Comments from Rep. Barney Frank (D., Mass.), who serves as chair of the House Financial Services Committee, may have offered some help to the banking sector. Frank, who will also chair a legislative panel meant to hammer out discrepancies between financial reform measures passed by the House and Senate, voiced disagreement with a provision to cull out the derivatives trading operations from major banks, both Reuters and The Wall Street Journal reported.

While bank stocks struggled as a group for much of the day, the KBW Bank index turned positive late and finished with a 1% gain.

Late Tuesday, the American Petroleum Institute said crude oil inventory levels climbed up by 616,000 barrels for the week ending May 21, according to Bloomberg. Analysts polled by Platts were projecting a 100,000-barrel increase to crude oil stockpiles last week. Traders will get another look at supply figures Wednesday morning when the government's Energy Information Administration releases their own data.

Company News

Home Depot ( HD) and Alcoa ( AA) were two of a handful of Dow components that closed higher, while Kraft Foods ( KFT), Chevron ( CVX), and Coca-Cola ( KO) were the biggest drags.

On the New York Stock Exchange, AAR ( AIR), a products and services provider to aviation and defense industries, was the weakest-performing stock, followed by Navios Maritime Acquisition ( NNA).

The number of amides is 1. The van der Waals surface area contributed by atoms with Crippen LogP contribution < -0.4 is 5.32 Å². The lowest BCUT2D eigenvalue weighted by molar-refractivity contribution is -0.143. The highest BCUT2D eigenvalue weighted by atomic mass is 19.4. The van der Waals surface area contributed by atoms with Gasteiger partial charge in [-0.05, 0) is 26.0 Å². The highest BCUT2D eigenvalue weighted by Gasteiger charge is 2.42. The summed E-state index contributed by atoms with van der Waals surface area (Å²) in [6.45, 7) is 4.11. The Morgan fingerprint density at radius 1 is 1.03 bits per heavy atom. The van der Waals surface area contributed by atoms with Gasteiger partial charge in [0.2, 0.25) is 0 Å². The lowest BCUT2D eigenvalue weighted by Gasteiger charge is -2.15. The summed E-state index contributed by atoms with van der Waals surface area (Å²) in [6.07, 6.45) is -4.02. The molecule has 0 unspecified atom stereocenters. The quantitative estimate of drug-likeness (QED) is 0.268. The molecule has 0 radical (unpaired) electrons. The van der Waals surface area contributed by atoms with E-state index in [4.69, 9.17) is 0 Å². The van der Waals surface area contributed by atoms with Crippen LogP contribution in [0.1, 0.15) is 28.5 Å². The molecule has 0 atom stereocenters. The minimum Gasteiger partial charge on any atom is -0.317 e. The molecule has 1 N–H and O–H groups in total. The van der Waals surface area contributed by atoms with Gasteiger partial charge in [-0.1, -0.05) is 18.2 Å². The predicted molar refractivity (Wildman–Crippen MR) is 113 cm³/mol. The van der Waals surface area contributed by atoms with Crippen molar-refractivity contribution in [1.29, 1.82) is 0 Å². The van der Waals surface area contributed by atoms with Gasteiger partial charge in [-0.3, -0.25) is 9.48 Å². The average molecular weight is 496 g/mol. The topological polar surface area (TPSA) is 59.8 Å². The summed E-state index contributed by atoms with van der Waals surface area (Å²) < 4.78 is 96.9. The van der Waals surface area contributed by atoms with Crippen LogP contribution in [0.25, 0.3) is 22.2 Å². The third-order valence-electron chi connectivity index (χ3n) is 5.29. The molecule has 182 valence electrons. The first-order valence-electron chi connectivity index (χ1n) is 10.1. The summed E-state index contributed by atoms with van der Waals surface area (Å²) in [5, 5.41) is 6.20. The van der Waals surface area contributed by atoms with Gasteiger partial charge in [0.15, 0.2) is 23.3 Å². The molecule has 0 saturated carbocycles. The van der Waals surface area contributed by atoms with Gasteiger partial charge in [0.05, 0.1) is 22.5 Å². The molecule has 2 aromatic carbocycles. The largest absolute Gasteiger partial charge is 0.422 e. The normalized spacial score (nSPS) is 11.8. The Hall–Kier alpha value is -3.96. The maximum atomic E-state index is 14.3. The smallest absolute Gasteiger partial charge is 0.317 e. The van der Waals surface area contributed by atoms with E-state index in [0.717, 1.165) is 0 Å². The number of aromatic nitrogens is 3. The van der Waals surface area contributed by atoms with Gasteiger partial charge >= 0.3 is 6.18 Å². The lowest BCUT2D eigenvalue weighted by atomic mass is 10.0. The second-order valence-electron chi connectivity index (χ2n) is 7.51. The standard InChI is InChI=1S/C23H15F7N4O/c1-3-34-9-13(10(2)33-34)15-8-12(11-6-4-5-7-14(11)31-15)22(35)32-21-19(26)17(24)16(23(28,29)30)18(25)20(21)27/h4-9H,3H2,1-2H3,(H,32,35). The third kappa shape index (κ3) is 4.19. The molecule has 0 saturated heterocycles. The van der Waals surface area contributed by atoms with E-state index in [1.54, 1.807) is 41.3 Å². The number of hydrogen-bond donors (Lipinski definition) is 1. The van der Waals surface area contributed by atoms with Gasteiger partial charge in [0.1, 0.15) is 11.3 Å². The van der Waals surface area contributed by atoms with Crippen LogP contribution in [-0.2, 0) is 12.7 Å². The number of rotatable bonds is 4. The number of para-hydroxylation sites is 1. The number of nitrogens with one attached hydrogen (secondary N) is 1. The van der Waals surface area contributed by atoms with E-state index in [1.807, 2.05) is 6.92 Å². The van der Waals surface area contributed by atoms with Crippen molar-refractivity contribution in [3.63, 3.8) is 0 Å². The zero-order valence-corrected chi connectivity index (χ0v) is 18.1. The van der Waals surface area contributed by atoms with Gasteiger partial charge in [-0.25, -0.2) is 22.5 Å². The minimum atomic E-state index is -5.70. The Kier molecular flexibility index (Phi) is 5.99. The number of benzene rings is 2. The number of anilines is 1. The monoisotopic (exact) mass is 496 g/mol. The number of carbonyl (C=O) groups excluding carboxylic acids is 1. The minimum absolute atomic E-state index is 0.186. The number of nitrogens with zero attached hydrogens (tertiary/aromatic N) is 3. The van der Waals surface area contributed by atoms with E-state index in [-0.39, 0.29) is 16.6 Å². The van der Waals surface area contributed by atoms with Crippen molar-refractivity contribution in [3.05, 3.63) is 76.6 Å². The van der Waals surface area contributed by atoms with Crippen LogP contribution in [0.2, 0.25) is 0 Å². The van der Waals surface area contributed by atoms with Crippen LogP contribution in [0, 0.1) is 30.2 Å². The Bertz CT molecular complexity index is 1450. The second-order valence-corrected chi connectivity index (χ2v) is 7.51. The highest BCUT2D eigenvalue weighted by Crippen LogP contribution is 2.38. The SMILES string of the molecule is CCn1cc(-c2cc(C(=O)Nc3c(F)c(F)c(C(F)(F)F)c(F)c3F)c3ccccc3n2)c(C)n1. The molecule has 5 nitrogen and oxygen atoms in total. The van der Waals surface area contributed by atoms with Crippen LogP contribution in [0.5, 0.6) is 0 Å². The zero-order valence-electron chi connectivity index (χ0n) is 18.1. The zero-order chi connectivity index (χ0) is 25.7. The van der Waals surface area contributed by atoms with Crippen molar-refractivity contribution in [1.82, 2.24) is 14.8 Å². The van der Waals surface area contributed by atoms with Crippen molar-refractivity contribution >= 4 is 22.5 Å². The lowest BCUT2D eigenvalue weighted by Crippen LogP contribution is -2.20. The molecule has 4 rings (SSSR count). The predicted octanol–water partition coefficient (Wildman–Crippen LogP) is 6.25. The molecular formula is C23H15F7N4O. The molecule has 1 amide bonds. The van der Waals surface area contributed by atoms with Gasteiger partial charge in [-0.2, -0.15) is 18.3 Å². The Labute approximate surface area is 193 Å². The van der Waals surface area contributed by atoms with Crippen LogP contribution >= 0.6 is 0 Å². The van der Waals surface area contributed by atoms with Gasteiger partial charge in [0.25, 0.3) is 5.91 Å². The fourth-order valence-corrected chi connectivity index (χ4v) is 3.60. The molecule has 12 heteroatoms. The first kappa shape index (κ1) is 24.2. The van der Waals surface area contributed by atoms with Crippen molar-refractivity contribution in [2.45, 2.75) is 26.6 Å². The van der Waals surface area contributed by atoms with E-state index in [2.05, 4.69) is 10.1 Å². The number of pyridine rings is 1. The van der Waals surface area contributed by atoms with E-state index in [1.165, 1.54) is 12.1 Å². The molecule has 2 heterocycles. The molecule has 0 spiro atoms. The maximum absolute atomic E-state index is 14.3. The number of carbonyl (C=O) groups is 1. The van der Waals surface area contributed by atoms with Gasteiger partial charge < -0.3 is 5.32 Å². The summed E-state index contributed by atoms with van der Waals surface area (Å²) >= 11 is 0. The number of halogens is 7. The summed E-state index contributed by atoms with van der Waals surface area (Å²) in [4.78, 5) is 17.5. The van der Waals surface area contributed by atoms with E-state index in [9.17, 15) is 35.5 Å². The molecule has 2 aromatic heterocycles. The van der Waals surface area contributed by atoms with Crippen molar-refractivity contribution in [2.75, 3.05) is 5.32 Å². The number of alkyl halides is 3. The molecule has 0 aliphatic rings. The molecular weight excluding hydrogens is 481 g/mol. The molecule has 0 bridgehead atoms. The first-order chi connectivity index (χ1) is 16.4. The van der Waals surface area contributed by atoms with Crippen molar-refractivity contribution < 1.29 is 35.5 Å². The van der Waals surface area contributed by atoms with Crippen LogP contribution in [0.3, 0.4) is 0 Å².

AutoZone ( AZO) made gains after beating analysts' estimates with a third-quarter profit of $4.12 a share and sales that rose 9.9%, to $1.82 billion. The stock added $10.32, or 5.6%, to $194.57.

Dynegy ( DYN), USEC ( USU) and AK Steel ( AKS) also made gains, putting in the best performance on the NYSE.

In its continuing efforts to stop the oil leak in the Gulf of Mexico, BP ( BP) is now planning a "top kill" operation under which it will inject heavy drilling fluids into the well to stem the flow of oil and gas.

Yahoo! ( YHOO) acquired Koprol, a Jakarta, Indonesia-based social networking site.

Dell ( DELL) said its Streak, a five-inch Android-based Tablet, will go on sale across the U.K. early next month and in the U.S. later in the summer.

Microsoft ( MSFT) said Entertainment and Devices Division head Robbie Bach will retire in the fall, according to a press release issued today. J Allard, senior vice president of Design and Development in the division, will also be leaving Microsoft, though the company says he will take on an adviser role for CEO Steve Ballmer.

Commodities and the Dollar

Crude oil for July delivery settled at $68.75 a barrel after losing $1.46 during the session.

Elsewhere in commodity markets, the June gold contract gained $4 to settle at $1,198 an ounce.

The dollar was trading higher against a basket of currencies, with the dollar index up by 0.5%.


The U.S. Treasury's $42 billion auction of two-year notes had a high yield of 0.769% and a bid-to-cover ratio of 2.93. Indirect bidders took 36%.

The benchmark 10-year Treasury rose 8/32, lowering the yield to 3.171%.

The two-year note weakened 2/32, lifting the yield to 0.759%. The 30-year bond gained 10/32, diluting the yield to 4.074%.

--Written by Melinda Peer and Sung Moss in New York.